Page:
When it comes to flavor, most people prefer the taste of wild-caught shrimp to farmed. These shrimp tend to have a cleaner, bolder taste compared to the more mild, watered-down flavor of farmed shrimp.

Fresh vs. Frozen Shrimp

The next question is whether to buy fresh or frozen shrimp. The surprising truth is that even thawed shrimp at the fish counter were most likely previously frozen. Shrimp, like all seafood, have a short shelf-life. To maximize freshness, most fishermen flash-freeze their catch fresh out of the water, right on the boat. Then, the shrimp can be safely transported around the world. Often, the fresh shrimp for sale at the grocery store is actually just defrosted shrimp.

So the best bet for buying shrimp is always to opt for frozen. Unless you know the fisherman personally and can attest that the shrimp are fresh out of the water that day, you’re better off heading to the freezer aisle than ordering at the seafood counter.

What Size Shrimp is Best?

The best size shrimp will depend on how you plan to cook it and who you’re serving. Shrimp sizes range from colossal to tiny, but most recipes call for large or jumbo shrimp. These have a toothsome, meaty texture and are large enough to satisfy strong appetites. For stand-alone appetizers like shrimp cocktail or coconut shrimp, you may want to err on the side of larger. On the other hand, for dishes that include other ingredients like soups and stir-fries, you can go with smaller shrimp.

Peeled or Head and Tail on?

The final question to confront is all about heads and tails: on or off? P&D is the culinary term for “peeled and deveined.” This means your shrimp have been shelled and the vein and head have been removed. This is generally the easiest presentation for eating shrimp. However, the shell, head, and tail actually preserve a lot of flavor in your shrimp. It adds some extra work to your dish, of course, so for this simple shrimp recipe, we’ll use peeled and deveined shrimp.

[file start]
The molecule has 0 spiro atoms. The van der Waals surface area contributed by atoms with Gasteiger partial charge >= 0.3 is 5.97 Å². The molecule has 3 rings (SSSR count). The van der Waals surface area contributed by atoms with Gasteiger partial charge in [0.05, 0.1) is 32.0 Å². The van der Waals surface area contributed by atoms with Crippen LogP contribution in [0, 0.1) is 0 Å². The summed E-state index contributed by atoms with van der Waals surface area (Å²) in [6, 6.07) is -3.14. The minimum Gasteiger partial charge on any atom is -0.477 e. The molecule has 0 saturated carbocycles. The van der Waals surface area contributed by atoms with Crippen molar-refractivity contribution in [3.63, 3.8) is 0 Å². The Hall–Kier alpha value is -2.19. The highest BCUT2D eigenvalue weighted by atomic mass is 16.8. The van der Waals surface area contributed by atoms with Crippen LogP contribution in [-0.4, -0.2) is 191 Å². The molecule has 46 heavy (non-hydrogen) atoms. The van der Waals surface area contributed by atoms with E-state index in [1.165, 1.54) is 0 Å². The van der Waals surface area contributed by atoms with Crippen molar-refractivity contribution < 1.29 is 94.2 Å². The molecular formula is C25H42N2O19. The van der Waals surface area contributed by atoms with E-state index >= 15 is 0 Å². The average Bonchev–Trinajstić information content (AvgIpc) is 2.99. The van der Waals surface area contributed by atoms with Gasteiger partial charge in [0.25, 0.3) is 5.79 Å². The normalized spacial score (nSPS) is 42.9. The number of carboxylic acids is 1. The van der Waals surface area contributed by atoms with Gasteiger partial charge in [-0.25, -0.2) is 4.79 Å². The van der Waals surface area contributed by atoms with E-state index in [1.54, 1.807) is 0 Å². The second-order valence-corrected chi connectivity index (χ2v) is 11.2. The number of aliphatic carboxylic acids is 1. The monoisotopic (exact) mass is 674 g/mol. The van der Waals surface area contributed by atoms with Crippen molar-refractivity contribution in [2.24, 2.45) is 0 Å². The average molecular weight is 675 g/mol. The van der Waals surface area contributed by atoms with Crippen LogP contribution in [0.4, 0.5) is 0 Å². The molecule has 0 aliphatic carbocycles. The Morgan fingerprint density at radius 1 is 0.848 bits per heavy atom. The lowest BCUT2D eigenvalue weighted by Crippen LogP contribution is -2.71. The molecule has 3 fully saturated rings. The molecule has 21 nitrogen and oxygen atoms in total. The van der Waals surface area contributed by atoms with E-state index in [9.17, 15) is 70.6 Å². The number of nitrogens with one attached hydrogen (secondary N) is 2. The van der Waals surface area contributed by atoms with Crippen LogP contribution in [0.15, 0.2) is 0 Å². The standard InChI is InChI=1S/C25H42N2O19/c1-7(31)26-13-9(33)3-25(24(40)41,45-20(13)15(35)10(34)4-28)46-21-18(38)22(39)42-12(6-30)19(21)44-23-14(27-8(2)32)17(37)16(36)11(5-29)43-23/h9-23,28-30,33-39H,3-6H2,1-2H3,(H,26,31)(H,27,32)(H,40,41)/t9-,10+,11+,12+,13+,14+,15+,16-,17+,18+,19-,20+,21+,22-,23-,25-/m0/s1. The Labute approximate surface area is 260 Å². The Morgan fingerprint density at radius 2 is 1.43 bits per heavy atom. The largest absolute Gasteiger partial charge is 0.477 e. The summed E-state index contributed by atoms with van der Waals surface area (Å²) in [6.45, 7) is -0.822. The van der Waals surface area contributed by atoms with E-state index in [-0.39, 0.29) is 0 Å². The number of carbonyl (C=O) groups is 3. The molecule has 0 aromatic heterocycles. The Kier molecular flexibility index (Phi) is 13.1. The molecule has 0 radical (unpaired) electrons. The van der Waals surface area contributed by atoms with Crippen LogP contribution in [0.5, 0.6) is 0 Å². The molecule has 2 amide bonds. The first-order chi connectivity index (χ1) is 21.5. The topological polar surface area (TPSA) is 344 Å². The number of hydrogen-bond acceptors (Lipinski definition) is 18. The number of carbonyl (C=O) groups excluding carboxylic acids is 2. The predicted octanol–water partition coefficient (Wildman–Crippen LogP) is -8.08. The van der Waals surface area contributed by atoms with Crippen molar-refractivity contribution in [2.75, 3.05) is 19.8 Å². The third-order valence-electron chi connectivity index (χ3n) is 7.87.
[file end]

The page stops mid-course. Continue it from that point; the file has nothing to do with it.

How to Sauté Shrimp

Now that you’ve selected the best frozen shrimp you can find, let’s get to the recipe and how to cook shrimp to perfection.

Ingredients for Sautéed Shrimp

This simple way to cook shrimp lets the seafood shine. So you’ll only need three basic ingredients to get the job done:

  • 1 pound of frozen, raw peeled, and deveined large or jumbo shrimp (this makes enough to feed four people)
  • Olive oil
  • Salt and pepper

Prepping Shrimp for Sautéing

Step 1: Thaw

If you bought frozen shrimp, the very first thing you need to do is thaw it. If you have time, the best way to thaw shrimp is in the refrigerator. You can place the whole bag of frozen shrimp in the fridge the night before you plan to cook it.

If you’re in a rush and forgot to thaw your seafood, however, no worries. Shrimp defrosts very quickly. Simply place your shrimp in a colander and run cold water over them. The continuous flow of water quickly thaws the shrimp. To ensure all of them thaw evenly, toss the shrimp in the colander every so often.

Step 2: Dry them off

Remove your shrimp from the pot and place them on a plate. Gently pat the shrimp dry with paper towels. Remember that these are delicate pieces of seafood, so use a light touch.